License: Possession of a valid California driver’s license. 

Training Requirements: Employees in this class are peace officers as defined by section 830.5 of the Penal Code and must satisfy the State of California criteria for peace officer status.  Appointees will be required to meet state-mandated CORE training requirements as defined by Standards and Training in Corrections (STC). As part of this requirement, employees must successfully complete probation officer CORE training during the first year of appointment.

Special Requirements: (1) must be at least 21 years of age upon appointment; (2) must meet minimum standards required for Peace Officers as set forth in Section 1029 and 1031 of the Government Code; (3) must pass a background investigation; (4) must meet physical standards established for County Safety employees, including a psychological examination; and (5) must qualify for use of a firearm when assigned to a field position.


Principles of written and oral communication including a thorough knowledge of language mechanics, syntax, and composition; principles and methods of logic and data organization; mathematics, basic statistics and research methods; principles and theories of sociology and psychology, particularly those related to assessment and adjustment of adult and juvenile personality development, behavior patterns and motivation; group and family dynamics; basic interviewing and investigation techniques; basic social casework practice, educational norms, treatment modalities and crisis intervention; basic concepts of law enforcement as well as probation and court practices; basic knowledge of socio-economic, psychosocial, and cultural influences on individual behavior.  


Learn to make recommendations based upon investigative results; learn to manage a probation caseload; learn to prepare, review and edit comprehensive court reports and case files; learn to interpret, explain and apply applicable laws, codes and regulations; learn to make sound decisions in emergency or crisis situations; learn to work with and obtain the cooperation of juvenile and adult probationers, their families and concerned government and private agencies; read and comprehend complex written material involving difficult concepts and issues; gather and analyze data; communicate effectively, both orally and in writing; pay attention to detail; operate a computer; use a firearm; work a variety of shifts, as assigned; establish and maintain effective working relationships with other probation staff, law enforcement officials, the public, and others.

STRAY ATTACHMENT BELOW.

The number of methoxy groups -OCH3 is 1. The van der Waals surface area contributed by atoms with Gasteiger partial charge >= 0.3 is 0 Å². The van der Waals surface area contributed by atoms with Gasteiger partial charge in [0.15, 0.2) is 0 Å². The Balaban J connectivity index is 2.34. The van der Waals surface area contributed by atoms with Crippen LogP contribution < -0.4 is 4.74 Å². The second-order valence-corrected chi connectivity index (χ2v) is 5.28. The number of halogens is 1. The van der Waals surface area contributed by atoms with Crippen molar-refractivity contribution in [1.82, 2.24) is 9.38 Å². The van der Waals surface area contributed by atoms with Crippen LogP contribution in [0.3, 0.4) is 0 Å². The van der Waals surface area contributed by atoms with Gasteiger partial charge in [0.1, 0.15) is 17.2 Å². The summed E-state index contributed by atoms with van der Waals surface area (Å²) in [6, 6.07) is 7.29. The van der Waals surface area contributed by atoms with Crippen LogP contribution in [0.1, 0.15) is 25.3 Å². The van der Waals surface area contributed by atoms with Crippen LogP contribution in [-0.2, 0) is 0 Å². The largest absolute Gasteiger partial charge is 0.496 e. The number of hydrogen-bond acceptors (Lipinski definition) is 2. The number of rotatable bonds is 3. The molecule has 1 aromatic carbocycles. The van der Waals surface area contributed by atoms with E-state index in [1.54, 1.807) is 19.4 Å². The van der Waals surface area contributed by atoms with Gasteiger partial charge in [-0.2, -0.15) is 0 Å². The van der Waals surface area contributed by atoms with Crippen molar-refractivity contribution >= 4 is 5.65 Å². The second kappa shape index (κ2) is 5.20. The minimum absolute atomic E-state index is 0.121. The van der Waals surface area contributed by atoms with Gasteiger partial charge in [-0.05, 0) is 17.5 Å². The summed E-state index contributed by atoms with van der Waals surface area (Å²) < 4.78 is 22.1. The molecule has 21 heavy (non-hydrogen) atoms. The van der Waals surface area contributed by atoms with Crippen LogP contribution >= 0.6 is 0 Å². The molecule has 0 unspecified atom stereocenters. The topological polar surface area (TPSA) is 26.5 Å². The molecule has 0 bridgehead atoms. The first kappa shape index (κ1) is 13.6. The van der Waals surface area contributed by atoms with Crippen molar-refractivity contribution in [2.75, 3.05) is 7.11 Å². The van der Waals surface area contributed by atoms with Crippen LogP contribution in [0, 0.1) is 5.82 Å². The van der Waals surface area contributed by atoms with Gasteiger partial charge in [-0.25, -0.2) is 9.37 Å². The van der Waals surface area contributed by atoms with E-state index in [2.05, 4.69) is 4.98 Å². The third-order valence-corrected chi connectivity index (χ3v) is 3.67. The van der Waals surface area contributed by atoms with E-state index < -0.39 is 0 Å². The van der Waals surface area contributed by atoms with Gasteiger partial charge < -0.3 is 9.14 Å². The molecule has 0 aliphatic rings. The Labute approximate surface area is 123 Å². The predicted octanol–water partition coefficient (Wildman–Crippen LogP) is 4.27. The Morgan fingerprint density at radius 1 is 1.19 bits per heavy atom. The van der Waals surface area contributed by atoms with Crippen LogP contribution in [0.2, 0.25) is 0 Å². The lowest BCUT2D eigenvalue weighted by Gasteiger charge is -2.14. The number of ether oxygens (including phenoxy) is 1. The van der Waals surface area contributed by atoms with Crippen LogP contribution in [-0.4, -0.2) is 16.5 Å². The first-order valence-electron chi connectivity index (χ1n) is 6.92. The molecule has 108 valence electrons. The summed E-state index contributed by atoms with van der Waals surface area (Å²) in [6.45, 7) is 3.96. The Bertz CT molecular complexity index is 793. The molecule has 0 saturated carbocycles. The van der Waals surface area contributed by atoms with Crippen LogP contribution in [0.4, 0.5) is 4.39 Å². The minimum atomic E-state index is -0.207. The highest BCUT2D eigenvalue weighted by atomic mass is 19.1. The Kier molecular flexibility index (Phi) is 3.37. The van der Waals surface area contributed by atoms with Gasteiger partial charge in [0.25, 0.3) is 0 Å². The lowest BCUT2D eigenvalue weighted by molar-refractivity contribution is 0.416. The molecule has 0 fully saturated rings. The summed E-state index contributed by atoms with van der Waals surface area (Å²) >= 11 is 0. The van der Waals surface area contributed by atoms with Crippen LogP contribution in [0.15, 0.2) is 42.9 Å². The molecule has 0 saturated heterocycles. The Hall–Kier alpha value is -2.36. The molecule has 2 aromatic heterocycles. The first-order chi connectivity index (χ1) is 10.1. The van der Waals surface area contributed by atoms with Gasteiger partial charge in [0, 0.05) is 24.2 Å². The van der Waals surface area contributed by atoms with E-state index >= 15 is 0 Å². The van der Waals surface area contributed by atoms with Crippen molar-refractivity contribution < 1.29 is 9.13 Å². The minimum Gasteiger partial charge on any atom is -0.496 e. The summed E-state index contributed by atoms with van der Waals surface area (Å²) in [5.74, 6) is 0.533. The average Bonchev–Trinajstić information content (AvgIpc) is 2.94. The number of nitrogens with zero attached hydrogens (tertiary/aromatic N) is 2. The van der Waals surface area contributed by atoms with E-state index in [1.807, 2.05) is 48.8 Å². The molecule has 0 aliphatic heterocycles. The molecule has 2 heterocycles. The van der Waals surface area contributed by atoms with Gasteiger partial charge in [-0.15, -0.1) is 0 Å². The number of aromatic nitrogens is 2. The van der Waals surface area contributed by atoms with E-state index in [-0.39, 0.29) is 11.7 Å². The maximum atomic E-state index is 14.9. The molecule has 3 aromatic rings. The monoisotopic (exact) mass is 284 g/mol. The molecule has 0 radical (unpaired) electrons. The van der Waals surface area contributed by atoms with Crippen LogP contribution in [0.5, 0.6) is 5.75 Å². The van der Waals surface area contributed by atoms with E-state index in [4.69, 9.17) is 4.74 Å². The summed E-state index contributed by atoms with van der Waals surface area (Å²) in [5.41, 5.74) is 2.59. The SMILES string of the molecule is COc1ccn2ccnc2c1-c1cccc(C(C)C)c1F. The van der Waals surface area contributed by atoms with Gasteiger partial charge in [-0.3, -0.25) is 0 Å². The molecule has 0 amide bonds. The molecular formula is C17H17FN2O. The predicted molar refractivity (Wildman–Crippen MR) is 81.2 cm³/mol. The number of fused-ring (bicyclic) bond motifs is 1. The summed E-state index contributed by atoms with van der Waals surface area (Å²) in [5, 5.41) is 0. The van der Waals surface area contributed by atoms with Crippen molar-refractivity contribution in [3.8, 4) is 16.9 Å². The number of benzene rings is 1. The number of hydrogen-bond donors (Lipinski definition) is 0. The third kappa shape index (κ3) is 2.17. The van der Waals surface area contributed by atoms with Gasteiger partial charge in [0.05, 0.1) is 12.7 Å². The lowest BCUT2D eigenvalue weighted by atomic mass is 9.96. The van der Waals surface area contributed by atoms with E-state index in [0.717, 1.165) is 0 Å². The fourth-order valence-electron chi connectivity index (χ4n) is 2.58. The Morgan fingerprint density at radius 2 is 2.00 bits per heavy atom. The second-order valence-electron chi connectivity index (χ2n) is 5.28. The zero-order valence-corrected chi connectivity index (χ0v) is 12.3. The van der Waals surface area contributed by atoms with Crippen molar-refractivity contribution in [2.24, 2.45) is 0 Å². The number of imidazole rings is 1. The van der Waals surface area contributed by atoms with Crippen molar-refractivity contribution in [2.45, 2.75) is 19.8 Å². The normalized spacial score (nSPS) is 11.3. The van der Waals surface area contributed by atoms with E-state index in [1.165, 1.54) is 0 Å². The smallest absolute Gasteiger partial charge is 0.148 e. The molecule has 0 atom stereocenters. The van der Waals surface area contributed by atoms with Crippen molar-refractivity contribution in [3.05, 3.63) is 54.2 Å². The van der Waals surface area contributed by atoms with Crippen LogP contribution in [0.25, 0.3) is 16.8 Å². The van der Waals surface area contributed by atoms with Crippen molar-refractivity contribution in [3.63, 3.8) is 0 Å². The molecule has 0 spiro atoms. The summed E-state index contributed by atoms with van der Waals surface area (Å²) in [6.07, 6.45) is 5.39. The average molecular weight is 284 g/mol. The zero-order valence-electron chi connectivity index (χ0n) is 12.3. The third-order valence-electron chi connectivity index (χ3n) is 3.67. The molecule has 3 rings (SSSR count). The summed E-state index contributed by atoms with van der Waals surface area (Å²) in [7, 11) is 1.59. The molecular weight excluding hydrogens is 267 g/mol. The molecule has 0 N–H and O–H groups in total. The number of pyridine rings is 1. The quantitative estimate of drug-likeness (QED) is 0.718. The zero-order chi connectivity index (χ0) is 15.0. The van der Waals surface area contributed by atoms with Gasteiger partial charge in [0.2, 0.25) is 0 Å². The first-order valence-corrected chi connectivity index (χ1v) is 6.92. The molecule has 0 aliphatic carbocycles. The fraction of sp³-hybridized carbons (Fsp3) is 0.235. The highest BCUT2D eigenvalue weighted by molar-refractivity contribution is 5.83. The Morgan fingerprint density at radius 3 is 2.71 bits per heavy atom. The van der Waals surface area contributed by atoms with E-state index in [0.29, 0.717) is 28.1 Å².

Mobility—frequent standing, walking, stooping, bending, climbing stairs, driving; constant use of a computer; occasional use of a firearm; Lifting—able to lift 50 pounds;  Visual—constant overall vision; constant color perception, constant eye-hand coordination; constant depth perception; frequent reading/close-up work; constant field of vision/peripheral; Dexterity—frequent repetitive motion and reaching; Hearing/Talking—constant requirement to hear normal speech; constant hearing on telephone and radio; ability to hear faint sounds; constant talking on telephone/radio; Emotional/Psychological—potential contact with hostile individuals; exposure to emergency situations; may be exposed to trauma, grief and death; frequent public contact; decision-making and concentration; Special Requirements—some assignments may require working weekends, nights, and/or occasional overtime; Environmental—occasional exposure to varied weather conditions.

San Joaquin County complies with the Americans with Disabilities Act (ADA) and, upon request, will consider reasonable accommodations to enable individuals with disabilities to perform essential job functions.

CLASS: RP2001; EST: 5/7/1958; REV: 11/30/2022;